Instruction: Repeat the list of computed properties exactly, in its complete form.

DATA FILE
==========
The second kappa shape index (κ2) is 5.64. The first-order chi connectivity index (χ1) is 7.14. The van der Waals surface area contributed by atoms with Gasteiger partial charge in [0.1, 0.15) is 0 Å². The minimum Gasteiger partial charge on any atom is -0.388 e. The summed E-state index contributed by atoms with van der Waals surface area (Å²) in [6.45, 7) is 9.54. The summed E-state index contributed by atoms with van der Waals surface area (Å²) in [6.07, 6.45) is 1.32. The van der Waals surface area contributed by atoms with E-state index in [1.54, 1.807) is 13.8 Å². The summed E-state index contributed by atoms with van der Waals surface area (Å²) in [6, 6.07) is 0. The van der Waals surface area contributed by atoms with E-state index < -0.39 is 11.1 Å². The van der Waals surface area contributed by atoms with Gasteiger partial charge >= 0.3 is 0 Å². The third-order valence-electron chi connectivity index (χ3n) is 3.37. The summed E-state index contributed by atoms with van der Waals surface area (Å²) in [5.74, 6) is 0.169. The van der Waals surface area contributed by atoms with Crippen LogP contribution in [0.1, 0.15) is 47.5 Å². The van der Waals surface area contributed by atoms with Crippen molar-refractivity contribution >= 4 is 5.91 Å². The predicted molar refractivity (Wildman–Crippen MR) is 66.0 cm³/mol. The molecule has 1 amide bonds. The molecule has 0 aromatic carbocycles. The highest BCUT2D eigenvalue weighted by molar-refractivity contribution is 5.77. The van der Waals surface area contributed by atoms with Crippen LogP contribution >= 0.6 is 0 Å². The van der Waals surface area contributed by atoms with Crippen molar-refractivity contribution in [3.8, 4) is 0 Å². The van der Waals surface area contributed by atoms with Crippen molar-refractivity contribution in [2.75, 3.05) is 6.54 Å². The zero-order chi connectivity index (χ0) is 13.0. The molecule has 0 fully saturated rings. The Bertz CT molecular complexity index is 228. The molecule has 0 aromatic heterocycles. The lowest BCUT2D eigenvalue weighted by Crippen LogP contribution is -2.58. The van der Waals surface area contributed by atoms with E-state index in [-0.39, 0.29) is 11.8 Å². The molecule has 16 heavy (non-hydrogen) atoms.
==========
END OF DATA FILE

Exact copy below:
The second kappa shape index (κ2) is 5.64. The first-order chi connectivity index (χ1) is 7.14. The van der Waals surface area contributed by atoms with Gasteiger partial charge in [0.1, 0.15) is 0 Å². The minimum Gasteiger partial charge on any atom is -0.388 e. The summed E-state index contributed by atoms with van der Waals surface area (Å²) in [6.45, 7) is 9.54. The summed E-state index contributed by atoms with van der Waals surface area (Å²) in [6.07, 6.45) is 1.32. The van der Waals surface area contributed by atoms with E-state index in [1.54, 1.807) is 13.8 Å². The summed E-state index contributed by atoms with van der Waals surface area (Å²) in [6, 6.07) is 0. The van der Waals surface area contributed by atoms with E-state index < -0.39 is 11.1 Å². The van der Waals surface area contributed by atoms with Gasteiger partial charge >= 0.3 is 0 Å². The third-order valence-electron chi connectivity index (χ3n) is 3.37. The summed E-state index contributed by atoms with van der Waals surface area (Å²) in [5.74, 6) is 0.169. The van der Waals surface area contributed by atoms with Crippen LogP contribution in [0.1, 0.15) is 47.5 Å². The van der Waals surface area contributed by atoms with Crippen molar-refractivity contribution >= 4 is 5.91 Å². The predicted molar refractivity (Wildman–Crippen MR) is 66.0 cm³/mol. The molecule has 1 amide bonds. The molecule has 0 aromatic carbocycles. The highest BCUT2D eigenvalue weighted by molar-refractivity contribution is 5.77. The van der Waals surface area contributed by atoms with Crippen LogP contribution >= 0.6 is 0 Å². The van der Waals surface area contributed by atoms with Crippen molar-refractivity contribution in [3.8, 4) is 0 Å². The van der Waals surface area contributed by atoms with Crippen molar-refractivity contribution in [2.75, 3.05) is 6.54 Å². The zero-order chi connectivity index (χ0) is 13.0. The molecule has 0 fully saturated rings. The Bertz CT molecular complexity index is 228. The molecule has 0 aromatic heterocycles. The lowest BCUT2D eigenvalue weighted by Crippen LogP contribution is -2.58. The van der Waals surface area contributed by atoms with E-state index in [-0.39, 0.29) is 11.8 Å². The molecule has 16 heavy (non-hydrogen) atoms.